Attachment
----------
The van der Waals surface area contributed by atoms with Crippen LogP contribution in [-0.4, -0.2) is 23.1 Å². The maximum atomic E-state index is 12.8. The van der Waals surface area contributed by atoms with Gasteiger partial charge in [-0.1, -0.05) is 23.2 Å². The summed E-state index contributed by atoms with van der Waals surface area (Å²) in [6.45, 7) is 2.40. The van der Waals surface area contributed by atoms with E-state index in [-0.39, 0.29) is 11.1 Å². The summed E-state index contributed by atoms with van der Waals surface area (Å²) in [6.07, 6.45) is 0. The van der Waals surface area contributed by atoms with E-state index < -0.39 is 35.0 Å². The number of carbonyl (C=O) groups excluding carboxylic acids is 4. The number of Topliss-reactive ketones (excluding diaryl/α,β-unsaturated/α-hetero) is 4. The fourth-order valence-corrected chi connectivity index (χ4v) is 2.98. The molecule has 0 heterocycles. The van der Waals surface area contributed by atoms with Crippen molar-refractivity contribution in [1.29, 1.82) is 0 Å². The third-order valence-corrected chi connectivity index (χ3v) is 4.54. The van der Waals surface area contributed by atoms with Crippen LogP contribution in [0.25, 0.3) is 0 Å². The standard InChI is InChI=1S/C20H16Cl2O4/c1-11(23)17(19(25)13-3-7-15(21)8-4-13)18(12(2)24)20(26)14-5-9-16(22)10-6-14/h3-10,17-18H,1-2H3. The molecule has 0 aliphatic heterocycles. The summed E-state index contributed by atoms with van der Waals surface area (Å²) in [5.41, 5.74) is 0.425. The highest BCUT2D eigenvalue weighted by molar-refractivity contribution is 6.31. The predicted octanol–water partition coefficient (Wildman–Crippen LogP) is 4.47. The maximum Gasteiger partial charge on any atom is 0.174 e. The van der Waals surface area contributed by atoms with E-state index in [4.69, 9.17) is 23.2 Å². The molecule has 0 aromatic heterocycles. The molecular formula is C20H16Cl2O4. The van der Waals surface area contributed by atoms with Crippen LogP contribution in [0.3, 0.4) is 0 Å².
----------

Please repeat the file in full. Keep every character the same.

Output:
The van der Waals surface area contributed by atoms with Crippen LogP contribution in [-0.4, -0.2) is 23.1 Å². The maximum atomic E-state index is 12.8. The van der Waals surface area contributed by atoms with Gasteiger partial charge in [-0.1, -0.05) is 23.2 Å². The summed E-state index contributed by atoms with van der Waals surface area (Å²) in [6.45, 7) is 2.40. The van der Waals surface area contributed by atoms with E-state index in [-0.39, 0.29) is 11.1 Å². The summed E-state index contributed by atoms with van der Waals surface area (Å²) in [6.07, 6.45) is 0. The van der Waals surface area contributed by atoms with E-state index < -0.39 is 35.0 Å². The number of carbonyl (C=O) groups excluding carboxylic acids is 4. The number of Topliss-reactive ketones (excluding diaryl/α,β-unsaturated/α-hetero) is 4. The fourth-order valence-corrected chi connectivity index (χ4v) is 2.98. The molecule has 0 heterocycles. The van der Waals surface area contributed by atoms with Crippen molar-refractivity contribution in [1.29, 1.82) is 0 Å². The third-order valence-corrected chi connectivity index (χ3v) is 4.54. The van der Waals surface area contributed by atoms with Crippen LogP contribution in [0.25, 0.3) is 0 Å². The standard InChI is InChI=1S/C20H16Cl2O4/c1-11(23)17(19(25)13-3-7-15(21)8-4-13)18(12(2)24)20(26)14-5-9-16(22)10-6-14/h3-10,17-18H,1-2H3. The molecule has 0 aliphatic heterocycles. The summed E-state index contributed by atoms with van der Waals surface area (Å²) in [5.41, 5.74) is 0.425. The highest BCUT2D eigenvalue weighted by molar-refractivity contribution is 6.31. The predicted octanol–water partition coefficient (Wildman–Crippen LogP) is 4.47. The maximum Gasteiger partial charge on any atom is 0.174 e. The van der Waals surface area contributed by atoms with E-state index in [4.69, 9.17) is 23.2 Å². The molecule has 0 aromatic heterocycles. The molecular formula is C20H16Cl2O4. The van der Waals surface area contributed by atoms with Crippen LogP contribution in [0.3, 0.4) is 0 Å².